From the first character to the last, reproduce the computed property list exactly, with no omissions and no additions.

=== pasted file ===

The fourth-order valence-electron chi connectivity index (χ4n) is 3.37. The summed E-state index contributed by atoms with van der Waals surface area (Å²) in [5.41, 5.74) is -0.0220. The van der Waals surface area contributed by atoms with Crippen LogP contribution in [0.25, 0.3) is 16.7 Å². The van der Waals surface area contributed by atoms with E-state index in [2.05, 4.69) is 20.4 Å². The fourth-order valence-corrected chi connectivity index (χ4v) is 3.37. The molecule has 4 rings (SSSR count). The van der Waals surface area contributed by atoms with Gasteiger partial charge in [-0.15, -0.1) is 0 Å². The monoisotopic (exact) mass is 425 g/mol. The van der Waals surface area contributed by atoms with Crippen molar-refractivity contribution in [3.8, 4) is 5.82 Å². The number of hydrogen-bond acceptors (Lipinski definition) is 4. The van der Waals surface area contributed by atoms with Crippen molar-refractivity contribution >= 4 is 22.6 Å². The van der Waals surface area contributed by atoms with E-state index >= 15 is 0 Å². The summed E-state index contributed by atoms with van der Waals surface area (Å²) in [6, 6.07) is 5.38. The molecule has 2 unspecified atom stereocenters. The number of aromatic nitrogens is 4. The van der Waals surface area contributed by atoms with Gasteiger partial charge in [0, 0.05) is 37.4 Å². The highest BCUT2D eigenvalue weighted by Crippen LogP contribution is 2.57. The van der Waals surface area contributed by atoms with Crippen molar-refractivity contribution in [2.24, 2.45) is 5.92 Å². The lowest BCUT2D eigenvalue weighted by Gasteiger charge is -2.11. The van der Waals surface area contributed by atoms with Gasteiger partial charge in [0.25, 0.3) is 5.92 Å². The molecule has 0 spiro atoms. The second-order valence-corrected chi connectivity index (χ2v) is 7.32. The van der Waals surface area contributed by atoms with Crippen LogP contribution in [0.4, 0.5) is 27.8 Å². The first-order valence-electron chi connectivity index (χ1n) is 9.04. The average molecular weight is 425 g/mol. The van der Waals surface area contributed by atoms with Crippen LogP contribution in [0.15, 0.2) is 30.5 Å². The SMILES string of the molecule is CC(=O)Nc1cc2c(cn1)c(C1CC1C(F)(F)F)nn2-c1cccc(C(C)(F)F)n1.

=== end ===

The fourth-order valence-electron chi connectivity index (χ4n) is 3.37. The summed E-state index contributed by atoms with van der Waals surface area (Å²) in [5.41, 5.74) is -0.0220. The van der Waals surface area contributed by atoms with Crippen LogP contribution in [0.25, 0.3) is 16.7 Å². The van der Waals surface area contributed by atoms with E-state index in [2.05, 4.69) is 20.4 Å². The fourth-order valence-corrected chi connectivity index (χ4v) is 3.37. The molecule has 4 rings (SSSR count). The van der Waals surface area contributed by atoms with Gasteiger partial charge in [-0.15, -0.1) is 0 Å². The monoisotopic (exact) mass is 425 g/mol. The van der Waals surface area contributed by atoms with Crippen molar-refractivity contribution in [3.8, 4) is 5.82 Å². The number of hydrogen-bond acceptors (Lipinski definition) is 4. The van der Waals surface area contributed by atoms with Crippen molar-refractivity contribution >= 4 is 22.6 Å². The van der Waals surface area contributed by atoms with E-state index >= 15 is 0 Å². The summed E-state index contributed by atoms with van der Waals surface area (Å²) in [6, 6.07) is 5.38. The molecule has 2 unspecified atom stereocenters. The number of aromatic nitrogens is 4. The van der Waals surface area contributed by atoms with Gasteiger partial charge in [0, 0.05) is 37.4 Å². The highest BCUT2D eigenvalue weighted by Crippen LogP contribution is 2.57. The van der Waals surface area contributed by atoms with Crippen molar-refractivity contribution in [2.24, 2.45) is 5.92 Å². The lowest BCUT2D eigenvalue weighted by Gasteiger charge is -2.11. The van der Waals surface area contributed by atoms with Gasteiger partial charge in [0.25, 0.3) is 5.92 Å². The molecule has 0 spiro atoms. The second-order valence-corrected chi connectivity index (χ2v) is 7.32. The van der Waals surface area contributed by atoms with Crippen LogP contribution in [0.4, 0.5) is 27.8 Å². The first-order valence-electron chi connectivity index (χ1n) is 9.04. The average molecular weight is 425 g/mol. The van der Waals surface area contributed by atoms with Crippen LogP contribution in [0.15, 0.2) is 30.5 Å². The SMILES string of the molecule is CC(=O)Nc1cc2c(cn1)c(C1CC1C(F)(F)F)nn2-c1cccc(C(C)(F)F)n1.